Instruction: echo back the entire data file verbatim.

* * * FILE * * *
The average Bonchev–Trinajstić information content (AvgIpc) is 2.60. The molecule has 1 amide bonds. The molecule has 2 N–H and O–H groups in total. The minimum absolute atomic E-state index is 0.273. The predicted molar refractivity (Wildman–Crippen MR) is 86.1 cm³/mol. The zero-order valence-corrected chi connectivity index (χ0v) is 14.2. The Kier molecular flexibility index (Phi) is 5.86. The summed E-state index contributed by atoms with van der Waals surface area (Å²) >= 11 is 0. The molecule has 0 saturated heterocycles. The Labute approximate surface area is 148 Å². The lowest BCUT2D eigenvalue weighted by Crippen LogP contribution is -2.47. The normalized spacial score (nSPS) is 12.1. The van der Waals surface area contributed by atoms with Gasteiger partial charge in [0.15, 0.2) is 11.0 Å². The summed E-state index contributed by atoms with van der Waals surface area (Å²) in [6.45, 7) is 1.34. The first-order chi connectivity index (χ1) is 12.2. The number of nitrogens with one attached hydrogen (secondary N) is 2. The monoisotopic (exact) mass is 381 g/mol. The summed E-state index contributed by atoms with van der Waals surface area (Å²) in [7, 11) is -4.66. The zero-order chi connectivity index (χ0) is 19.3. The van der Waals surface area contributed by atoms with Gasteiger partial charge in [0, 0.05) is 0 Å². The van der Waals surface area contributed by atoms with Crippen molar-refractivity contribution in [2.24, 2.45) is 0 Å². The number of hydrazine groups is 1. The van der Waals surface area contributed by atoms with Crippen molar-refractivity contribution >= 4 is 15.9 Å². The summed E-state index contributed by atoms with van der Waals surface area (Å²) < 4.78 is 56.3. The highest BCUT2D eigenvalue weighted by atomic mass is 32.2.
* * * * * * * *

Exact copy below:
The average Bonchev–Trinajstić information content (AvgIpc) is 2.60. The molecule has 1 amide bonds. The molecule has 2 N–H and O–H groups in total. The minimum absolute atomic E-state index is 0.273. The predicted molar refractivity (Wildman–Crippen MR) is 86.1 cm³/mol. The zero-order valence-corrected chi connectivity index (χ0v) is 14.2. The Kier molecular flexibility index (Phi) is 5.86. The summed E-state index contributed by atoms with van der Waals surface area (Å²) >= 11 is 0. The molecule has 0 saturated heterocycles. The Labute approximate surface area is 148 Å². The lowest BCUT2D eigenvalue weighted by Crippen LogP contribution is -2.47. The normalized spacial score (nSPS) is 12.1. The van der Waals surface area contributed by atoms with Gasteiger partial charge in [0.15, 0.2) is 11.0 Å². The summed E-state index contributed by atoms with van der Waals surface area (Å²) in [6.45, 7) is 1.34. The first-order chi connectivity index (χ1) is 12.2. The number of nitrogens with one attached hydrogen (secondary N) is 2. The monoisotopic (exact) mass is 381 g/mol. The summed E-state index contributed by atoms with van der Waals surface area (Å²) in [7, 11) is -4.66. The zero-order chi connectivity index (χ0) is 19.3. The van der Waals surface area contributed by atoms with Gasteiger partial charge in [0, 0.05) is 0 Å². The van der Waals surface area contributed by atoms with Crippen molar-refractivity contribution in [2.24, 2.45) is 0 Å². The number of hydrazine groups is 1. The van der Waals surface area contributed by atoms with Crippen molar-refractivity contribution >= 4 is 15.9 Å². The summed E-state index contributed by atoms with van der Waals surface area (Å²) < 4.78 is 56.3. The highest BCUT2D eigenvalue weighted by atomic mass is 32.2.